A little after noon on December 23, 1971, President Richard Nixon entered the White House state dining room. Before 137 esteemed guests from government, science, and industry, he signed the landmark National Cancer Act. It was, in short, a national commitment to conquer cancer. President Nixon would call it the most significant action of his administration.
According to the report by a group of experts commissioned by President Nixon, cancer was the number one health concern of Americans. The nation was caught up in a “moonshot” sense of hope. In 1969, The New York Times ran a full-page advertisement by the Citizens’ Committee for the Conquest of Cancer, backed by well-known philanthropist Mary Lasker. It said: “Mr. Nixon: You Can Cure Cancer.” It was taken from a quote by Sidney Farber, MD: “We lack only the will and the kind of money and comprehensive planning that went into putting a man on the moon…. Why don’t we try to conquer cancer by America’s 200th birthday?” That was by 1976.
Title: A New Deal for Cancer: Lessons From a 50 Year War
Editors: Abbe R. Gluck and Charles S. Fuchs
Publication Date: November 2021
Price: $26.99, hardcover, 416 pages
As we know, no silver bullet was discovered. Despite much progress, cancer has remained our number one health concern over the past 50 years since the signing of the National Cancer Act. To move forward to our original goal, it is important to sum up and honestly assess the triumphs and failures. To that end arrives a new book, A New Deal for Cancer: Lessons From a 50 Year War, in which some of the brightest thinkers in the oncology community share their wisdom and vision.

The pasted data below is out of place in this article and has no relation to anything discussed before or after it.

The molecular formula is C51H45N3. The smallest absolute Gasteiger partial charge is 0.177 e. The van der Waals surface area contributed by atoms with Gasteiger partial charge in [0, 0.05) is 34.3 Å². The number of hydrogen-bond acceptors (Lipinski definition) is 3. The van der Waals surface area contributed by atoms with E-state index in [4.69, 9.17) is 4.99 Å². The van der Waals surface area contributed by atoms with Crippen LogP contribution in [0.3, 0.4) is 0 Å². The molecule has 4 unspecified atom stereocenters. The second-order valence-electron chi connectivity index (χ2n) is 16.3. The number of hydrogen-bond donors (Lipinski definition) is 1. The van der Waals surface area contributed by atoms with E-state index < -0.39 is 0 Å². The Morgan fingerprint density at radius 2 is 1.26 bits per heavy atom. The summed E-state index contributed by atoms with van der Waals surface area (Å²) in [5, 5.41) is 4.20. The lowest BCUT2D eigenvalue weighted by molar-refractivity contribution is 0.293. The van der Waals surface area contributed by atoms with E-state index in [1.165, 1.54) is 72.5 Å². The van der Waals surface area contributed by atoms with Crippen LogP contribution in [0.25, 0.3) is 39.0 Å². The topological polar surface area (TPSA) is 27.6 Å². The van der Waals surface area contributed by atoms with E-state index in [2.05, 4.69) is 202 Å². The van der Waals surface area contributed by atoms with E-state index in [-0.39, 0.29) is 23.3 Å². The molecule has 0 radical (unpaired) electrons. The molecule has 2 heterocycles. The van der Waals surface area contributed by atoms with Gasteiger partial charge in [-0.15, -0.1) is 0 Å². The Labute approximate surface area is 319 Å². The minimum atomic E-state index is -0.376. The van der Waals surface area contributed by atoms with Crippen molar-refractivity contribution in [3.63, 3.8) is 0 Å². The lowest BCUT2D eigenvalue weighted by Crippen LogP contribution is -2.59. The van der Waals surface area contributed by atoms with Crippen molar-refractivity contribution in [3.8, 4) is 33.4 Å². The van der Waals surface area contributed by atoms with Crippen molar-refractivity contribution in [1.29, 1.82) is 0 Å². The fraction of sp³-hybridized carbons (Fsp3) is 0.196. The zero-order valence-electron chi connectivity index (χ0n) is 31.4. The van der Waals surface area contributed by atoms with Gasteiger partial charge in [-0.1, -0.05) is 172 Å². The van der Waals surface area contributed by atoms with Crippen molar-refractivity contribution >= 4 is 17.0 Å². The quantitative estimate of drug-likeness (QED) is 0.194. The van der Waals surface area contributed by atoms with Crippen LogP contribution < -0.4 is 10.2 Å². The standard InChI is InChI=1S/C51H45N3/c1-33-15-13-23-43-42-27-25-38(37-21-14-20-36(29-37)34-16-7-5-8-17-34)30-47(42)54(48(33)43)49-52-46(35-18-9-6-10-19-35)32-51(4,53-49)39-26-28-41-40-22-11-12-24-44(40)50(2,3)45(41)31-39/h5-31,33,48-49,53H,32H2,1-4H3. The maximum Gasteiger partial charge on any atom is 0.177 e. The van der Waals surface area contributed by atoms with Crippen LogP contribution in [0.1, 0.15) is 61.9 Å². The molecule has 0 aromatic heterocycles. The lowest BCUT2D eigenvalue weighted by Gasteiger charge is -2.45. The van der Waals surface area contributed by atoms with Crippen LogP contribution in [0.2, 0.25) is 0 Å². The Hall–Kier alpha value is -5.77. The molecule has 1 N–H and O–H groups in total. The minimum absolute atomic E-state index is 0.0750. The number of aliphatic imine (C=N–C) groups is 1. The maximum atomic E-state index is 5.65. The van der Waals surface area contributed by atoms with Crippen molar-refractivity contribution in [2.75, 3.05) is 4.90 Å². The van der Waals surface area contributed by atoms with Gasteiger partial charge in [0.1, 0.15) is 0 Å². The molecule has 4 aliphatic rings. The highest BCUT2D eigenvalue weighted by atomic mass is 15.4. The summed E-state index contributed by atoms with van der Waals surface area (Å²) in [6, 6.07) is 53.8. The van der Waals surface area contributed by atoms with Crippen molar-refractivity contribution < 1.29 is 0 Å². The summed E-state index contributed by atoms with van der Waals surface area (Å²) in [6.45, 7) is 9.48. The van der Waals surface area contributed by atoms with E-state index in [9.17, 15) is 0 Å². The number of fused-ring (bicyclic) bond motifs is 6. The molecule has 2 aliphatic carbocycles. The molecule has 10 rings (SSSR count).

A New Deal for Cancer, edited by Abbe R. Gluck and Charles S. Fuchs, is organized into 4 parts and 19 chapters. The book runs the gamut from the clinic to the lab and through the corridors of payers and policymakers without suffering from redundancy fatigue—no easy task. Any time a major new book on cancer arrives, it begs the simple question: What does it add to the discussion? The answer here is a deeper dive into well-traveled areas and some new stuff as well.
The Cancer Surveillance State
A New Deal for Cancer opens with a chapter by the author of The Emperor of All Maladies, Siddhartha Mukherjee, called “The New Borders of Cancerland.” In this first chapter, the stage is set to bring readers into the present, on-the-ground reality of patients with cancer and their oncologists. He frames much of the chapter by posing a searching question: “Yet, as we all become cancer patients, how do we exist in a world defined by surveillance, identification of risk, and early detection?’
To answer that question, he focuses on a woman he had met in 2005, Laura M, “whose life had been overturned by cancer.” Laura was disease free but haunted by the thought of recurrence. In an era when there are exponentially more cancer survivors, this is a profound and ubiquitous psychosocial challenge.
Laura’s story illustrates a new anxiety about illness that has gripped our culture: the 24/7 state of unease about being under constant diagnostic surveillance for illnesses before they even take root in our bodies. It has even spawned a new word, “previvor,” a term used to describe a person who is a survivor of an illness to which he or she is predisposed but has yet to develop. Dr. Mukherjee gives readers a concise yet thorough examination of our cancer culture’s emotional challenges, despite the advances that have turned once deadly cancers into manageable disease.